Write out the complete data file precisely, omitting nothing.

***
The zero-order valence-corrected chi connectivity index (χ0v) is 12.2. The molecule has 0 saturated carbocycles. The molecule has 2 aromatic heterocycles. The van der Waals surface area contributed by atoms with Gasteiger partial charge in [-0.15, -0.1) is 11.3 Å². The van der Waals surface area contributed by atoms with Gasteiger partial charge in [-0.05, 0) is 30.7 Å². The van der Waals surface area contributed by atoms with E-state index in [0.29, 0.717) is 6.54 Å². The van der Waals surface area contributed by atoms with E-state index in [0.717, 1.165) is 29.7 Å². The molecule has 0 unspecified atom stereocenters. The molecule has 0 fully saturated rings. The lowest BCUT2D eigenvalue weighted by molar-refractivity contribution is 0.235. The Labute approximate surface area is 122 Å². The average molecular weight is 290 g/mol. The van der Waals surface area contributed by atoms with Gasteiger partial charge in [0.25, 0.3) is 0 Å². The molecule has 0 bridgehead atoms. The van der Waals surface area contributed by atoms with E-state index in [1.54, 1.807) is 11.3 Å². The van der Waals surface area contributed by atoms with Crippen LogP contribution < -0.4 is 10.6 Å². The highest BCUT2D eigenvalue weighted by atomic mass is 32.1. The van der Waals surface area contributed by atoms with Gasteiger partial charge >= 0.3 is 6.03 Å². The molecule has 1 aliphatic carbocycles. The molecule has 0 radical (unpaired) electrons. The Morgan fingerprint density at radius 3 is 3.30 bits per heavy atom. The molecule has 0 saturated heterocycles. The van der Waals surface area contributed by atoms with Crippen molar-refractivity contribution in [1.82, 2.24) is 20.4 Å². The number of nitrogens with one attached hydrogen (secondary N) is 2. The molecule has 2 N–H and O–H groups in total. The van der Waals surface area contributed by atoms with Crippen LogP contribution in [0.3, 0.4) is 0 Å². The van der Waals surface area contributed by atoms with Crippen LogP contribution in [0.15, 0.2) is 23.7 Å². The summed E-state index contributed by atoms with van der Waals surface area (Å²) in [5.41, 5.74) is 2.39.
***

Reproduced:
The zero-order valence-corrected chi connectivity index (χ0v) is 12.2. The molecule has 0 saturated carbocycles. The molecule has 2 aromatic heterocycles. The van der Waals surface area contributed by atoms with Gasteiger partial charge in [-0.15, -0.1) is 11.3 Å². The van der Waals surface area contributed by atoms with Gasteiger partial charge in [-0.05, 0) is 30.7 Å². The van der Waals surface area contributed by atoms with E-state index in [0.29, 0.717) is 6.54 Å². The van der Waals surface area contributed by atoms with E-state index in [0.717, 1.165) is 29.7 Å². The molecule has 0 unspecified atom stereocenters. The molecule has 0 fully saturated rings. The lowest BCUT2D eigenvalue weighted by molar-refractivity contribution is 0.235. The Labute approximate surface area is 122 Å². The average molecular weight is 290 g/mol. The van der Waals surface area contributed by atoms with Gasteiger partial charge in [0.25, 0.3) is 0 Å². The molecule has 0 bridgehead atoms. The van der Waals surface area contributed by atoms with E-state index in [1.54, 1.807) is 11.3 Å². The van der Waals surface area contributed by atoms with Crippen LogP contribution < -0.4 is 10.6 Å². The highest BCUT2D eigenvalue weighted by atomic mass is 32.1. The van der Waals surface area contributed by atoms with Gasteiger partial charge >= 0.3 is 6.03 Å². The molecule has 1 aliphatic carbocycles. The molecule has 0 radical (unpaired) electrons. The Morgan fingerprint density at radius 3 is 3.30 bits per heavy atom. The molecule has 0 saturated heterocycles. The van der Waals surface area contributed by atoms with Crippen molar-refractivity contribution in [1.82, 2.24) is 20.4 Å². The number of nitrogens with one attached hydrogen (secondary N) is 2. The molecule has 2 N–H and O–H groups in total. The van der Waals surface area contributed by atoms with Crippen LogP contribution in [0.3, 0.4) is 0 Å². The van der Waals surface area contributed by atoms with Crippen LogP contribution in [0.15, 0.2) is 23.7 Å². The summed E-state index contributed by atoms with van der Waals surface area (Å²) in [5.41, 5.74) is 2.39.